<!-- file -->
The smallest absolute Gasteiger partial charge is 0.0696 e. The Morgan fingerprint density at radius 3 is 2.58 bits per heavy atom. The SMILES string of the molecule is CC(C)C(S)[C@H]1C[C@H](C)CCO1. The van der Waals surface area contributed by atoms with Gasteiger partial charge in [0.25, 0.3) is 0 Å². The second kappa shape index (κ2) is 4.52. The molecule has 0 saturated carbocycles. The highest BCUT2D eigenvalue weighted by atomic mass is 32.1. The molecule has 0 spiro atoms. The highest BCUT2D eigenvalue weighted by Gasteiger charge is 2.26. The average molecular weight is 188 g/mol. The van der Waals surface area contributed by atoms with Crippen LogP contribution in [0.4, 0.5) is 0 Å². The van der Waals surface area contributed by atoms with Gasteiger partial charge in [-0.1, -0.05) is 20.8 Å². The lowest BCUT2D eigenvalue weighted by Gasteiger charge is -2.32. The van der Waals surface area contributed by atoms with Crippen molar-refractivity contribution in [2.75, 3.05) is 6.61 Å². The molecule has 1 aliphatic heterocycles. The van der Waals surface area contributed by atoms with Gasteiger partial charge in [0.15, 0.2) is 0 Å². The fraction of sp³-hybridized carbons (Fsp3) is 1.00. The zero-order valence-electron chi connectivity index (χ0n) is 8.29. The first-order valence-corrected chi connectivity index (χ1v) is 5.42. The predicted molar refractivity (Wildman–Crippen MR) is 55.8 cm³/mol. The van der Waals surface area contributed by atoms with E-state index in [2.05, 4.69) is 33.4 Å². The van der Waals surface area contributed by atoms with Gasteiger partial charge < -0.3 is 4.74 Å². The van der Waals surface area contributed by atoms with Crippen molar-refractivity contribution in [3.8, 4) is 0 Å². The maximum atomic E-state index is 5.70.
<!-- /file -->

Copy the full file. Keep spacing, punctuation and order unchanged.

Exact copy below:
The smallest absolute Gasteiger partial charge is 0.0696 e. The Morgan fingerprint density at radius 3 is 2.58 bits per heavy atom. The SMILES string of the molecule is CC(C)C(S)[C@H]1C[C@H](C)CCO1. The van der Waals surface area contributed by atoms with Gasteiger partial charge in [0.25, 0.3) is 0 Å². The second kappa shape index (κ2) is 4.52. The molecule has 0 saturated carbocycles. The highest BCUT2D eigenvalue weighted by atomic mass is 32.1. The molecule has 0 spiro atoms. The highest BCUT2D eigenvalue weighted by Gasteiger charge is 2.26. The average molecular weight is 188 g/mol. The van der Waals surface area contributed by atoms with Crippen LogP contribution in [0.4, 0.5) is 0 Å². The van der Waals surface area contributed by atoms with Gasteiger partial charge in [-0.1, -0.05) is 20.8 Å². The lowest BCUT2D eigenvalue weighted by Gasteiger charge is -2.32. The van der Waals surface area contributed by atoms with Crippen molar-refractivity contribution in [2.75, 3.05) is 6.61 Å². The molecule has 1 aliphatic heterocycles. The van der Waals surface area contributed by atoms with Gasteiger partial charge in [0.15, 0.2) is 0 Å². The fraction of sp³-hybridized carbons (Fsp3) is 1.00. The zero-order valence-electron chi connectivity index (χ0n) is 8.29. The first-order valence-corrected chi connectivity index (χ1v) is 5.42. The predicted molar refractivity (Wildman–Crippen MR) is 55.8 cm³/mol. The van der Waals surface area contributed by atoms with E-state index in [2.05, 4.69) is 33.4 Å². The van der Waals surface area contributed by atoms with Gasteiger partial charge < -0.3 is 4.74 Å². The van der Waals surface area contributed by atoms with Crippen molar-refractivity contribution in [3.8, 4) is 0 Å². The maximum atomic E-state index is 5.70.